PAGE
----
Reassigning staff is one of the non-economic topics being discussed during collective bargaining between Dimensions Healthcare System (DHS) and the Service Employees International Union (SEIU), the union that represents approximately 800 DHS registered nurses.

DHS’ position is that when patient volume on one unit is low and on another unit it’s high, DHS should be able to provide qualified nurses with the opportunity to work the other unit when it is clinically similar and within their scope of practice.

DHS’ top priority is to provide safe, quality patient care. Reassignments – commonly known as “floating” and “pulling” in hospitals – is a standard practice in health care. DHS is better able to serve its patients by providing a qualified nurse, who’s already onsite, with the opportunity to care for a patient than to send that nurse home and call in another nurse, who is generally assigned to that particular unit.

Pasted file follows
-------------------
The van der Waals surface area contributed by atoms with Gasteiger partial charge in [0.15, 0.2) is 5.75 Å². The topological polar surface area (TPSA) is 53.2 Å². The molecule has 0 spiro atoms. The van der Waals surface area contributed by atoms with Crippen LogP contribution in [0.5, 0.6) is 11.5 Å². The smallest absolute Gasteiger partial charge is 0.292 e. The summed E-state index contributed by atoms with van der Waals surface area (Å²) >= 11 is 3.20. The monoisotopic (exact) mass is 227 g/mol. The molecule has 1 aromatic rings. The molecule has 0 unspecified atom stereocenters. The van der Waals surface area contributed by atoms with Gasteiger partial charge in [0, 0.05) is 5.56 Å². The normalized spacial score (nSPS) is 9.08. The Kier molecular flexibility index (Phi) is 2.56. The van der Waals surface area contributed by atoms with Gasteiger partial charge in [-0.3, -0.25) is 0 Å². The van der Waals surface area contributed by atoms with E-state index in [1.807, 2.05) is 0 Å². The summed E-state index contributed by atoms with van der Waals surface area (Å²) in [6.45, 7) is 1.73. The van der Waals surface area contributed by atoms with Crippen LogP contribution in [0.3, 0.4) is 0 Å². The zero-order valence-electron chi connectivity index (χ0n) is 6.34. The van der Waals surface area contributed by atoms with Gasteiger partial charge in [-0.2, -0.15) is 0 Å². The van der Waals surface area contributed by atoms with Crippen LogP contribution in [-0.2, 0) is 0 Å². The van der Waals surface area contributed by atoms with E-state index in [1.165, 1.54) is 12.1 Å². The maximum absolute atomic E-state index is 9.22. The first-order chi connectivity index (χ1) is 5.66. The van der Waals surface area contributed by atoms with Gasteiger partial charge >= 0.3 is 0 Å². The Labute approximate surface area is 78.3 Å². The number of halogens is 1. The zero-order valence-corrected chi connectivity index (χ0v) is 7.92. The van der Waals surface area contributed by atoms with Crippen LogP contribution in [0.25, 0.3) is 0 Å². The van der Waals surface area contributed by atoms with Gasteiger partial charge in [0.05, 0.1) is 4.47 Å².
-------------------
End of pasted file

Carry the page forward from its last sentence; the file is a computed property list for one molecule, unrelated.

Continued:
Nurse managers are accountable for properly staffing units, but they cannot anticipate unexpected call-ins or fluctuations in patient volume, which are the types of circumstances under which DHS may need to reassign a nurse to a clinically similar unit. DHS has proposed to reassign nurses under certain circumstances and to do so among clinically similar units where the reassigned nurses have necessary competencies.

Having this flexibility to more effectively manage its workforce, allows Dimensions Healthcare System to better serve its patients and provide the level of care that they expect.

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Created in 1982, Dimensions Healthcare System is an integrated not-for-profit, community-owned organization providing comprehensive, quality healthcare services to the residents of Prince George’s County, Maryland and surrounding areas. read more →